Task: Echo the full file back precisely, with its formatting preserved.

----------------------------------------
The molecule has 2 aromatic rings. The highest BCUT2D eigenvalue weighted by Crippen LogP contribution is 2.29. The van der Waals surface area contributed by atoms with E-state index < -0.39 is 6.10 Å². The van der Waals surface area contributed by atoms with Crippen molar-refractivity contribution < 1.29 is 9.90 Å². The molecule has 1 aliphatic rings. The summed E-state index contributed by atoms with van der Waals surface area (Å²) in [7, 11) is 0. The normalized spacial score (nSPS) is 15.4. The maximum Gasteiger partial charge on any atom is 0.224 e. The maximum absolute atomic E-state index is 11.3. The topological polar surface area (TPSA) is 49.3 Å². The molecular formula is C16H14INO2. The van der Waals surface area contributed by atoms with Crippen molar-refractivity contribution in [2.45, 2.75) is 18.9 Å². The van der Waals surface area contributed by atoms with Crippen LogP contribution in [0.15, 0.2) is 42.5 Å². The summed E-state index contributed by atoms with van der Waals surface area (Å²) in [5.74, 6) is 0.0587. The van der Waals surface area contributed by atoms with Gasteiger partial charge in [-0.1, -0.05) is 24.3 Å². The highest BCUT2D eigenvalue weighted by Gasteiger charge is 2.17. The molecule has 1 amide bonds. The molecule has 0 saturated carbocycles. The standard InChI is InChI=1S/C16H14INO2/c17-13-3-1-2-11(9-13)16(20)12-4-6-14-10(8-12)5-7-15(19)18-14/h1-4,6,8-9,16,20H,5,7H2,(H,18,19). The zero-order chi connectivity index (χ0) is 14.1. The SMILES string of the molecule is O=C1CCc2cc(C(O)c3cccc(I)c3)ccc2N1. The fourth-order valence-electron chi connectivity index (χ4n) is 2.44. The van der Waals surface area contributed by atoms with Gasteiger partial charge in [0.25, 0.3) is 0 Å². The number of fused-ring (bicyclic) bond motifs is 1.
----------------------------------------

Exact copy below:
The molecule has 2 aromatic rings. The highest BCUT2D eigenvalue weighted by Crippen LogP contribution is 2.29. The van der Waals surface area contributed by atoms with E-state index < -0.39 is 6.10 Å². The van der Waals surface area contributed by atoms with Crippen molar-refractivity contribution < 1.29 is 9.90 Å². The molecule has 1 aliphatic rings. The summed E-state index contributed by atoms with van der Waals surface area (Å²) in [7, 11) is 0. The normalized spacial score (nSPS) is 15.4. The maximum Gasteiger partial charge on any atom is 0.224 e. The maximum absolute atomic E-state index is 11.3. The topological polar surface area (TPSA) is 49.3 Å². The molecular formula is C16H14INO2. The van der Waals surface area contributed by atoms with Crippen molar-refractivity contribution in [2.45, 2.75) is 18.9 Å². The van der Waals surface area contributed by atoms with Crippen LogP contribution in [0.15, 0.2) is 42.5 Å². The summed E-state index contributed by atoms with van der Waals surface area (Å²) in [5.74, 6) is 0.0587. The van der Waals surface area contributed by atoms with Gasteiger partial charge in [-0.1, -0.05) is 24.3 Å². The highest BCUT2D eigenvalue weighted by Gasteiger charge is 2.17. The molecule has 1 amide bonds. The molecule has 0 saturated carbocycles. The standard InChI is InChI=1S/C16H14INO2/c17-13-3-1-2-11(9-13)16(20)12-4-6-14-10(8-12)5-7-15(19)18-14/h1-4,6,8-9,16,20H,5,7H2,(H,18,19). The zero-order chi connectivity index (χ0) is 14.1. The SMILES string of the molecule is O=C1CCc2cc(C(O)c3cccc(I)c3)ccc2N1. The fourth-order valence-electron chi connectivity index (χ4n) is 2.44. The van der Waals surface area contributed by atoms with Gasteiger partial charge in [0.25, 0.3) is 0 Å². The number of fused-ring (bicyclic) bond motifs is 1.